You would think that allowing a movie twelve hours to run through your mind would be enough time to process it. That's not the case for me with "Blade Runner 2049." So many different layers to explore and examine. A visual feast for the eyes and so much food for thought for the mind.
Officer K (Ryan Gosling), a new blade runner for the Los Angeles Police Department, unearths a long-buried secret that has the potential to plunge what's left of society into chaos. His discovery leads him on a quest to find Rick Deckard (Harrison Ford), a former "retiring" police officer who's been missing for 30 years in "Blade Runner 2049."
The smartest way to review "Blade Runner 2049" is to just start peeling away at its many different layers. Let's begin with the visuals. The designers of the film do an incredible job of extending the familiar world of the original while giving viewers something new to gaze upon. While the 1982 classic took place mostly at night, Director Denis Villeneuve chose to show the dystopic world in the light of day just as much as in the dark recesses of Los Angeles of the future.
Some of the white rooms and walkways reminded me of the sterilized sets we saw in George Lucas's "THX-1138." All of the pieces of the puzzle come together to give "Blade Runner 2049" the same tone as its predecessor while adding new tones to the palette as well.
The special effects for "Blade Runner 2049" are nothing short of breathtaking and, dare I say, groundbreaking. I say groundbreaking because it's utterly amazing how well the CGI aspects of the movie blend with the practical sets and props. The original film still holds up today because of its use of physical sets and models. "Blade Runner 2049" finds a way to be even more impressive to the eye.
Every actor in "Blade Runner 2049" is absolutely invested in their role, both physically and emotionally. Both Harrison Ford and Ryan Gosling deliver performances that will give you goosebumps and possibly bring you to tears at times and leave you giggling at others. Physically, the two run around and take a lick and keep on ticking. Jared Leto stretches his acting chops even further as the creepy and driven architect of the would-be future of android servitude and manufacturing.
When it's all said and done, "Blade Runner 2049" asks a lot of questions about humanity and what should or shouldn't be considered an actual lifeform. Does an android that is programmed to feel have any less rights to life because he doesn't have a soul? Should they just be treated the same as a toaster or microwave? If we make something with feelings (real or just artificial), do we have a responsibility to be mindful of them and consider their feelings and emotions?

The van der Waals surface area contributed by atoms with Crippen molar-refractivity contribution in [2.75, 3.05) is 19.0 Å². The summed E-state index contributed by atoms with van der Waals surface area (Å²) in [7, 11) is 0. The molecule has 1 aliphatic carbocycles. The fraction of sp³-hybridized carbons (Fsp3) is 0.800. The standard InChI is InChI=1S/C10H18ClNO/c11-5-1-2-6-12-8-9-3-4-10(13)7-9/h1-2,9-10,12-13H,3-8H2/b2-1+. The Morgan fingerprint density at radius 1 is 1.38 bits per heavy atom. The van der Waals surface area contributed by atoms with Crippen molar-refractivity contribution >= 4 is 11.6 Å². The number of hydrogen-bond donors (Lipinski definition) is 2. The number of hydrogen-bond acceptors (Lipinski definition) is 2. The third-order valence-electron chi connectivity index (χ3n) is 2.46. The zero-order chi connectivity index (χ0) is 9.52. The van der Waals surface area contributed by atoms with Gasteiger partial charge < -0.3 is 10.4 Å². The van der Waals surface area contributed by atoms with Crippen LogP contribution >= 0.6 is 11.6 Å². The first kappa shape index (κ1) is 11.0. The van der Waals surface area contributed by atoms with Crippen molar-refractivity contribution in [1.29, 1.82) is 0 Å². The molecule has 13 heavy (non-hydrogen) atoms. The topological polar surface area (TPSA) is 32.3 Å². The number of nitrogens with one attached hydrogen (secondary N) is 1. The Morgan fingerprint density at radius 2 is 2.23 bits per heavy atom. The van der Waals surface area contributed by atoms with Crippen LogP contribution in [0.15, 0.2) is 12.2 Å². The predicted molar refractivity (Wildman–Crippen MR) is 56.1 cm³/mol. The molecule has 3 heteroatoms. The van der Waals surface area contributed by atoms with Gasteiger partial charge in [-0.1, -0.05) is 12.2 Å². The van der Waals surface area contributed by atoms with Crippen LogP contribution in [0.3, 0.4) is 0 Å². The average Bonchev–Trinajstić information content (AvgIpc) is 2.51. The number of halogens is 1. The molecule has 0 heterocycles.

There's also something deeper to take away from "Blade Runner 2049" about how we treat our creations and the resources or people bestowed upon us. Maybe even some commentary about how we view ourselves and what we deserve as a person. A life lesson about the value of spending time with the ones you love and what you would do to keep them safe can be found, too.
Hans Zimmer and Benjamin Wallfisch's musical score for "Blade Runner 2049" is what I would call a direct extension of what Vangelis did for the first film. There's really nothing more to say about. Every note fit the movie and the sequence it accompanied, but it stopped right there. Although the two composers delivered what they needed to, it would have been interesting to hear what Jóhann Jóhannsson brought to the table before he left the project.
"Blade Runner 2049" is rated R for violence, some sexuality, nudity and language. There's a lot more unnecessary flesh seen here than in the original movie. The violence is rather graphic as well, with one scene graphically showing someone get shot in the head. Parents brought their children to the screening I was in and regretted it if they had any sense at all.
Moviegoers looking for the latest action blockbuster to switch their brain off to won't be pleased with "Blade Runner 2049." It's an intensely cerebral almost three hour journey that is peppered throughout with some intense fights, chase scenes, and exploding ships and buildings. Let's just say there are long stretches of dialogue and investigation between any gunplay, aerial pursuits, or hand-to-hand combat.
Denis Villeneuve ("Arrival") directed "Blade Runner 2049" from a script by Hampton Fancher ("Blade Runner") and Michael Green ("Logan"). The movie stars Harrison Ford, Ryan Gosling, Robin Wright, Jared Leto, Ana de Armas, and Sylvia Hoeks. The running time is 164 minutes.